Do gun barrels wear out?


A couple of commonly asked questions are “do gun barrels wear out?” and “how long does it take for a gun barrel to wear out?”.  These are very good questions and the answer to the latter isn’t quite so easy of a question to answer. The short answer to the first question is, yes, gun barrels do wear out.  But with that said, most gun barrels will last for the lifetime of the gun for average shooter.  This leads us to the question of how long does it take for a gun barrel to wear out, well one thing to keep in mind is that a hotter load, which translates as a faster cartridge will wear out a gun barrel quicker.  Also, the old notion of “you get what you pay for” holds true in this case.  A quality gun will have a longer barrel life than a gun made with inferior products.  This doesn’t mean that you need to go out and buy the most expensive gun available, but it also means that a gun that is far cheaper than similar guns may be suspect.  There are many bench rest shooters who will shoot up to 5000 rounds before considering replacing their barrels.  However, there are some professional shooters that will consider replacing a barrel after 2000 – 3000 rounds or sooner when they determine their accuracy has diminished noticeably.  This is because even a minimal loss of accuracy could cost them a tournament.  However, for the average shooter a fraction of an inch loss in accuracy probably wouldn’t ever be noticed.  Also, consider that in order to shoot 3000 rounds through a gun, one would have to purchase and shoot 150 boxes of ammo (20 rounds per box).  Let’s just say that an average box of shells cots $20 per box, that would total a whopping $3000!  That number is actually pretty conservative considering that shells for some of the premium magnums out there costs at least double that amount.  I would venture to say that most average gun owners don’t shoot more than 3 boxes of ammo a year.  Shooting at that rate, the barrel would last 50 years!  Of course some people will shoot more than that, but others will shoot less.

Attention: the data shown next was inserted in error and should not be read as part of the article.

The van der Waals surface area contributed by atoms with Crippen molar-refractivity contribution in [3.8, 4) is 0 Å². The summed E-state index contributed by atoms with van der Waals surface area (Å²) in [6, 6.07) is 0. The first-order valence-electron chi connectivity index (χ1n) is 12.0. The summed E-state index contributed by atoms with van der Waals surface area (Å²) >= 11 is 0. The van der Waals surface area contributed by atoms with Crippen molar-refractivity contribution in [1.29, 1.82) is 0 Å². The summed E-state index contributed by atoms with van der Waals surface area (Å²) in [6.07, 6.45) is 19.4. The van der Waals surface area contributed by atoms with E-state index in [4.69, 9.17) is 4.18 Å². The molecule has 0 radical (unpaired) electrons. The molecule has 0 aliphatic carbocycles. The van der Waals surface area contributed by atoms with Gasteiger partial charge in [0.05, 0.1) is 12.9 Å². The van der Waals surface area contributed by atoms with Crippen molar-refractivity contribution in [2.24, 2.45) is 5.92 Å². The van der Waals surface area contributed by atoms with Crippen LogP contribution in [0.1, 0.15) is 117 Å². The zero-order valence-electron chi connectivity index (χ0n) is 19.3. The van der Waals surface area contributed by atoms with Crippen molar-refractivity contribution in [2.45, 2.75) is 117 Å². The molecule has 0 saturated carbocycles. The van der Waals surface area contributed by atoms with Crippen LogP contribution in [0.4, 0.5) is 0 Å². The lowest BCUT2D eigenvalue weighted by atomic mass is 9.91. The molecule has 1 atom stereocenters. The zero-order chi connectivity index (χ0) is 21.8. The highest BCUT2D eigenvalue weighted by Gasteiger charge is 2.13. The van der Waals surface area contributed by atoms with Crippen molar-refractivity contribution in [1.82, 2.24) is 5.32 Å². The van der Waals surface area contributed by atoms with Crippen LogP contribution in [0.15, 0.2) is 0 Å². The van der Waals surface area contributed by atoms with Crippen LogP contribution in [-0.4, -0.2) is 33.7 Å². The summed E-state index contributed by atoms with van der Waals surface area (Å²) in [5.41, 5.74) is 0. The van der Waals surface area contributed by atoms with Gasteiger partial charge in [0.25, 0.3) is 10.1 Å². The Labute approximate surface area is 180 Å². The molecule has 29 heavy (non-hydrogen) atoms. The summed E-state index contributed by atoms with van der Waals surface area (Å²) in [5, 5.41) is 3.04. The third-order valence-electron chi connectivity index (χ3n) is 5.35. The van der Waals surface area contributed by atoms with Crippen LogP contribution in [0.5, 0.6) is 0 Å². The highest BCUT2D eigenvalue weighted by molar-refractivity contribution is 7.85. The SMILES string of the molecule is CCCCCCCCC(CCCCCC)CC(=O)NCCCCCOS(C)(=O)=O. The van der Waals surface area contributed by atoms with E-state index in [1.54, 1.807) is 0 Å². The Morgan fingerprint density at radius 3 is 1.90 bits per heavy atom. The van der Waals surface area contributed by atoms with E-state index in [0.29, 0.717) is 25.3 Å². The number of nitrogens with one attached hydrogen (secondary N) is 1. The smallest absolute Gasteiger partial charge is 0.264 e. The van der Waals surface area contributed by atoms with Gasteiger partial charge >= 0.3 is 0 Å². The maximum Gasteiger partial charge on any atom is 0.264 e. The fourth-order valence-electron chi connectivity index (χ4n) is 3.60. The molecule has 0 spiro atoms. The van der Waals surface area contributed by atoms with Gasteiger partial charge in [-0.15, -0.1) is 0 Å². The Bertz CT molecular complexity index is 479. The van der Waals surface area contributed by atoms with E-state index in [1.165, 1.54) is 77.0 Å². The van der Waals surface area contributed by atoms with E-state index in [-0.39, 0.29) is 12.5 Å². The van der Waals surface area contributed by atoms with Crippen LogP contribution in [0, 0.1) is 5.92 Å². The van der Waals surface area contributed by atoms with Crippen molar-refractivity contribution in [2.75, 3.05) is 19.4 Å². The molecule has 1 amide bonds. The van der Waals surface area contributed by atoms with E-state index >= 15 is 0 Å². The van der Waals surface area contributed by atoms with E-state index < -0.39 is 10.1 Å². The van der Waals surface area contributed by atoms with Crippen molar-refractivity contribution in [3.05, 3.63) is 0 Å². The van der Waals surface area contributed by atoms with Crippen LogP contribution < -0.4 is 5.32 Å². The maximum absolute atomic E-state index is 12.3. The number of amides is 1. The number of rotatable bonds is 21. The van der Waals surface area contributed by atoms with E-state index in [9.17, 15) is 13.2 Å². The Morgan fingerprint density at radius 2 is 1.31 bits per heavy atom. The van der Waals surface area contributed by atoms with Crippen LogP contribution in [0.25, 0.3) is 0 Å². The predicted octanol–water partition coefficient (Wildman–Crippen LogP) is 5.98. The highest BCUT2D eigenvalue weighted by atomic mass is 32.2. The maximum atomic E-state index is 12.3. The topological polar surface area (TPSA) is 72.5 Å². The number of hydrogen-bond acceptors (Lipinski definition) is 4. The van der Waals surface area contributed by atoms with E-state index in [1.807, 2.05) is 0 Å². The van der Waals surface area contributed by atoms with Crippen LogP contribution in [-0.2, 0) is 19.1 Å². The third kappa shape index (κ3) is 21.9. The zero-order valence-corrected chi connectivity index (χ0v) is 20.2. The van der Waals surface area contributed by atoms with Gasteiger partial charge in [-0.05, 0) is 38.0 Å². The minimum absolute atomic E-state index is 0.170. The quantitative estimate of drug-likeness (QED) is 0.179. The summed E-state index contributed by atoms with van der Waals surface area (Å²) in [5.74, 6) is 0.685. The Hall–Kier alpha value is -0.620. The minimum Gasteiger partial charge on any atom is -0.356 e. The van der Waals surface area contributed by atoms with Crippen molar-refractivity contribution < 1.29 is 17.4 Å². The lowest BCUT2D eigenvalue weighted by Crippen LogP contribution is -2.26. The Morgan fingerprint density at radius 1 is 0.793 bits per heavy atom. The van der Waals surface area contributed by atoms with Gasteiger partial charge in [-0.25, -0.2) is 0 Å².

There are some things that one should consider which vastly improves barrel life.  One of the most important things a gun owner should do is to clean their gun barrel after shooting.  However, one must be careful during these frequent cleanings because careless cleaning can damage the lands, greatly reducing barrel life and affecting accuracy.  Another point to consider is how shooting an over heated barrel causes damage.  As the barrel heats up, the metal becomes softer which increases barrel wear, so obviously continuing to shoot an over heated barrel is a bad idea.  Another important factor to consider for prolonged barrel life is the use of a bore guide when cleaning a gun.  The guide protects the bore throat and is a must.  Also, consider the use of a coated cleaning rod when cleaning your gun barrel.  Adherence to the preceding tips cannot be over emphasized, so please put them into practice.

Another factor in barrel wear is the type of bullet fired in a particular gun.  Bullets made of softer materials such as lead, will cause less wear than jacket bullets or bullets made of bronze or some other type of hardened steel.  There is no doubt that lead rounds will leave behind lead deposits which require frequent and thorough cleaning, but the reduced friction between the bullet and the barrels riflings will help to increase the barrel life.  Another factor that contributes to barrel wear is the shape of the round being fired.  It is said that certain bullet designs, such as a boat tail design, actually increases barrel wear because of the increased pressures generated within the barrel.

Finally, keep track of the number of rounds fired through your gun.  This is the only way to really know how much barrel wear a gun has experienced due to rounds fired.  Simply keep all of your empty shell boxes or keep just keep the end flap from each box of shells.  If that doesn’t work for you, keep a piece of paper posted in your gun cabinet or lying in your gun case and mark it for every box of ammo fired through your gun.  Being aware of the above facts and using the suggestions listed previously, you will find that your gun barrel really should last a lifetime.